International in scope and exhaustive in detail, the book explores important exponents of "visionary" and "utopian" architecture in the closing juncture of the modernist era, coinciding with the cultural upheavals and social transformations of the 1960s and ’70s. By revisiting "New Babylon," the magnum opus of the Dutch painter Constant Nieuwenhuys, whose vision of a situationist urban environment made him one of the most influential artists of this time, this collection of essays re-examines decisive work by Yona Friedman, the Archigram group, the Italian Radicals Superstudio and Archizoom, Koolhaas/Zenghelis and the Office for Metropolitan Architecture, and Léon Krier. Timely, in-depth essays and exhaustive project documentations trace the decline of avant-garde projects in architecture. The result is a significant work of architectural theory and history, which will interest anyone studying ideologies of the past and dreaming the cities of tomorrow. --from the publisher

New Babylon (after 1956) - Constant Nieuwenhuys
Image sourced here.

See also: visionary architecture - modern architecture - architecture - utopia - radical - avant-garde - 1960s - 1970s - Superstudio - Archigram - Archizoom

2006, Mar 13; 22:05 ::: Arthur Machen

Ballantine 1972 book cover sourced here.

The Three Impostors (1895) - Arthur Machen [Amazon.com] [FR] [DE] [UK]

Arthur Machen (March 3, 1863 – December 15th, 1947) was a leading Welsh author of the 1890s. He is best known for his influential supernatural, fantasy and horror fiction. He also is well known for a leading role in creating the myth of the Angels of Mons. --http://en.wikipedia.org/wiki/Arthur Machen [Mar 2006]

See also: horror fiction - fantastic literature - 1895 - 1890s - supernatural - H. P. Lovecraft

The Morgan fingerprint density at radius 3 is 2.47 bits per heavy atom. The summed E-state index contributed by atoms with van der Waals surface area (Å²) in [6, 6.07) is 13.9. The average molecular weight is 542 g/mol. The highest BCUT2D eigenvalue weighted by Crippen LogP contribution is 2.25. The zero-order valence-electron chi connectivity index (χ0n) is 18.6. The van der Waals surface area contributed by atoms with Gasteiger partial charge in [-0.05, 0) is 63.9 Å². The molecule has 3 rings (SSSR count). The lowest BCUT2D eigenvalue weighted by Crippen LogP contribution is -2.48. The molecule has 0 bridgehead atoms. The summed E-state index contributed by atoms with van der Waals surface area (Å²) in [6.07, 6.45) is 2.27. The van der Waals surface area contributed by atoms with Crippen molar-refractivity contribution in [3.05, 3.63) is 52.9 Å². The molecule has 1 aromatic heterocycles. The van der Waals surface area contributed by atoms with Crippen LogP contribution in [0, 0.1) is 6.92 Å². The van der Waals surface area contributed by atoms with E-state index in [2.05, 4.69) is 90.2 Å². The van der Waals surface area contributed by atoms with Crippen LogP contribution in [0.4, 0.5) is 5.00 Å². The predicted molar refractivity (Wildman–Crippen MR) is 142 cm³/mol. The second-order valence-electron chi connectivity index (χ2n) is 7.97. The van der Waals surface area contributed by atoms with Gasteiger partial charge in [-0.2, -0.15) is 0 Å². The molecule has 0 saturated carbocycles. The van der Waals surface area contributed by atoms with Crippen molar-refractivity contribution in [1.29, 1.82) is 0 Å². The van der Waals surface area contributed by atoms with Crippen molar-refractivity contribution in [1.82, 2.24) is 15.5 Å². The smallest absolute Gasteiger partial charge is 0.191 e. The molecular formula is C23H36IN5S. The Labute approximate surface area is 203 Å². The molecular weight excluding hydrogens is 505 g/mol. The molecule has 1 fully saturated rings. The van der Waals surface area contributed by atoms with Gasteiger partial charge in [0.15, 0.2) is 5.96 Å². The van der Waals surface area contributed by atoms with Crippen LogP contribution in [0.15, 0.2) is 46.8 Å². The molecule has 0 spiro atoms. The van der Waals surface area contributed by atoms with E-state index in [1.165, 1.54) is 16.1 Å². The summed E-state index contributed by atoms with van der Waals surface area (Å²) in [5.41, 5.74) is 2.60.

2006, Mar 13; 12:05 ::: Lettrism

The flourishing of bursts of energy dies beyond us.
All delirium is expansive.
All impulses escape stereotyping.
--Manifesto of letterist poetry (1942) - Isidore Isou 1942

Traité de bave et d'éternité de Isidore Isou (1994) - Frédérique Devaux [Amazon.com] [FR] [DE] [UK]

Isidore Isou (born as Ioan-Isidor Goldstein, 1928, in Boto?ani, Romania) is a poet, film critic, visual artist and founder of Lettrisme. --http://en.wikipedia.org/wiki/Isidore Isou [Mar 2006]

Lettrism (also spelled Letterism) was an artistic style pursuing the hyper-minimalist refinement of art to its simplest and purest form. In Lettrist terminology this was just one form of hypergraphics or super-writing - ie the chisselling the form of writing to a or the point at which it can begin to be amplified once again. --http://en.wikipedia.org/wiki/Lettrist [Mar 2006]

For more on the life of Isou and Lettrism, Situationism, etc..., see Lipstick Traces, a Secret History of 20th Century (1989).

See also: Lettrism - Situationist International - minimalism - film criticism - French literature - poetry

2006, Mar 13; 12:05 ::: Como (c.1957) Lino Sabattini

Como (c.1957) Lino Sabattini
Image sourced here.

See also: design - 1957 - 1950s

2006, Mar 13; 08:05 ::: Art Deco Fashion (2003) - Suzanne Lussier

Art Deco Fashion (2003) - Suzanne Lussier [Amazon.com] [FR] [DE] [UK]

About the author
Suzanne Lussier, an expert on French '20s and '30s fashion, is a curator in the Department of Textiles and Dress at the Victoria and Albert Museum. She lives in London.

Book Description
From flapper dresses to feathers, fashion exploded during the Roaring '20s, when clothes became a symbol of a more liberated lifestyle and epitomized the glamour and youthful excitement of the Jazz Age. Hemlines and waistlines slowly crept toward each other as the motto for style--and life--became "Anything Goes!" In ART DECO FASHION the world of Hollywood and F. Scott Fitzgerald comes to life in images of beaded evening dresses for dancing the Charleston; sporty outfits for golf, tennis, and swimming; and clothes designed for traveling in luxury liners, trains, or in streamlined cars. Accented with posters, photographs, and images from fashion magazines of the era, this sumptuous volume presents a thorough and stunning review of Deco fashion. --from the publisher

Victoria and Albert Museum
The Victoria and Albert Museum (often abbreviated as the V&A) is on Cromwell Road in Kensington, West London, England. It specialises in applied and decorative arts.